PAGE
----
It takes practice. And more practice. We do it with good humor and deep reverence. With grounded, embodied presence; with reliable ways of self-soothing and returning to our most adult, compassionate selves.
We can bring these essential skills into all kinds of territories, from tending the grief in our hearts and our communities; into noticing and celebrating beauty and thriving wherever we see it; into anti-racist learning and activism; into simply navigating the grocery store or family life during pandemic times. What if we brought this kind of compassionate care to all of life? And why do anything less??
What makes our engagement sustainable?
A commitment to courageous kindness, inner and outer.
Skills to regulate our nervous system.
Presence in the lower belly/pelvis center: what I call being Empelvised Embellied and Empowered.
Inhabiting our breathing with presence many times a day.
The capacity to pause.
To listen without defensiveness.
To not take things so personally.
To forgive ourselves and each other generously.
To allow for a million mistakes in the learning process.
As Dogen says, “Enlightenment is one mistake after another.”
Dogen also said, “It’s too late to be ready.”
With love, humility, and respect,
I’ve included an inspiring passage from a beloved teacher and writer, Stephen Levine, excerpted from his book, Unattended Sorrow.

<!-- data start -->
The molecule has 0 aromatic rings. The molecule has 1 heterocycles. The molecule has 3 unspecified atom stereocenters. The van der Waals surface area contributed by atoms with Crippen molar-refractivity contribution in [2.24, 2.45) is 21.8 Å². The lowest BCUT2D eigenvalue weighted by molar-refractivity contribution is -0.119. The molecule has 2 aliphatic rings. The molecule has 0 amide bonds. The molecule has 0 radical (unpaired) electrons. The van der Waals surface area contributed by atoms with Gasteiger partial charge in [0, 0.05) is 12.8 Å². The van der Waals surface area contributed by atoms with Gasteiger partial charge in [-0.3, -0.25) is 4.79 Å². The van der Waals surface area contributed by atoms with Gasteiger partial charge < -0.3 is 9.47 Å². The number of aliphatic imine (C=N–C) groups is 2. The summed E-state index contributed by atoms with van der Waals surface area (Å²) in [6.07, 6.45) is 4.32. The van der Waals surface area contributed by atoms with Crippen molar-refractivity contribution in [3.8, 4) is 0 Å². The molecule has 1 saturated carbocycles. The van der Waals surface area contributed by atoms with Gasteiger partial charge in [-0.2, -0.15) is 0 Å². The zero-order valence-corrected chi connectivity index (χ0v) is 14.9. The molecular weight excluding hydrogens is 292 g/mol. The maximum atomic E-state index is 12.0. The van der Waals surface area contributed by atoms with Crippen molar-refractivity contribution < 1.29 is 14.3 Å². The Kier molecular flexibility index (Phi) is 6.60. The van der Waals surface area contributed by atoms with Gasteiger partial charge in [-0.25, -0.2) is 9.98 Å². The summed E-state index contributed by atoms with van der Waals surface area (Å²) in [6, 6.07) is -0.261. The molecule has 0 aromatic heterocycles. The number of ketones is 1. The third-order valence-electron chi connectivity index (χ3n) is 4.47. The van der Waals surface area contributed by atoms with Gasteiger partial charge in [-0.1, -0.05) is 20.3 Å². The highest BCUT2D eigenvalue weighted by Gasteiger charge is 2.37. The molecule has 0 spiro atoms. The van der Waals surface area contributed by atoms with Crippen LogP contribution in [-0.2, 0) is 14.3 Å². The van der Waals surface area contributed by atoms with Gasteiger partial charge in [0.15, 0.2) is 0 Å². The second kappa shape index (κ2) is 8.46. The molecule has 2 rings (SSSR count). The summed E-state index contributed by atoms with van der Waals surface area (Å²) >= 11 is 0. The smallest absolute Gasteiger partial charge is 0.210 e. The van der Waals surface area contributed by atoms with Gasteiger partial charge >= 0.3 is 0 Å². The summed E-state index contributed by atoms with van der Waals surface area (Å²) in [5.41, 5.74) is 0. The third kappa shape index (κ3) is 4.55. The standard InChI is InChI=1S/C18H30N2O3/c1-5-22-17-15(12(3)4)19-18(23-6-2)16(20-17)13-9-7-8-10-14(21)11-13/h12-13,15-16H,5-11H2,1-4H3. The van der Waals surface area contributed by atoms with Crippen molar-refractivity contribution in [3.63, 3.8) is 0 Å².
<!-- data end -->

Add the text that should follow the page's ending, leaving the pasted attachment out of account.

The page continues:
“A Day in a Healing Life
What might it be like to awaken each day into an increasing sense that being loving is even more important than being loved? What would your first thought be? How open would your mind and body be? How soft would your belly be?
How considerable the day would be. How graceful its possibilities. A day of forgiveness and compassion. A day of grounded kindness. Of course, love is contagious and the more loving we are the more we are surrounded by love.
To be loving is timeless, but those who are loved are very much a product of time. What a miracle it would be to make this day a day of healing grace. Some say the practice of being loving is not only the best support for our life, but the best preparation for death, leaving no unfinished business behind and no stone unturned toward the sun.
What might it be like to experience a loving that does not depend on getting what we want but on offering what is needed? To watch each day cultivate an expanding concern for the well-being of everyone we meet? An aspiration to live comfortably within even a sometimes seemingly ill-fitting world? A sense that no matter what comes next, mercy is an option?
What would it be like on a day in a healing life to open your eyes and actually see the beauty around you? To look into a world more beautiful than you ever conceived? To see into a world of possibilities beneath the one your sense have been bouncing off of most of your life? To appreciate how light dissipates shadow on the surface of that which has long been taken for granted? To listen to what you have barely heard as it passed in one ear and out the other?
Look beneath the threadbare preconceptions of what you ordinarily see to what there is to be seen. Ordinarily, all that we see is what we have previously seen. We rarely see the flower – we just see a flower. It is not the world that is old but the antiquated translation from the eye to the mind, and all that is lost in translation between thinking what we see and the actual seeing. To observe directly is to live from the heart.
When we see the present in detail, our heavy lids lift to find, beneath our ordinary grief and suffering, a beauty beyond our wildest dreams, the essential beauty of our enormity. We become grateful for the practice of mindfulness and loving-kindness toward all sentient beings and even so unlikely a candidate as ourselves.”
a photo of a page from Charlie Mackesey’s beautiful book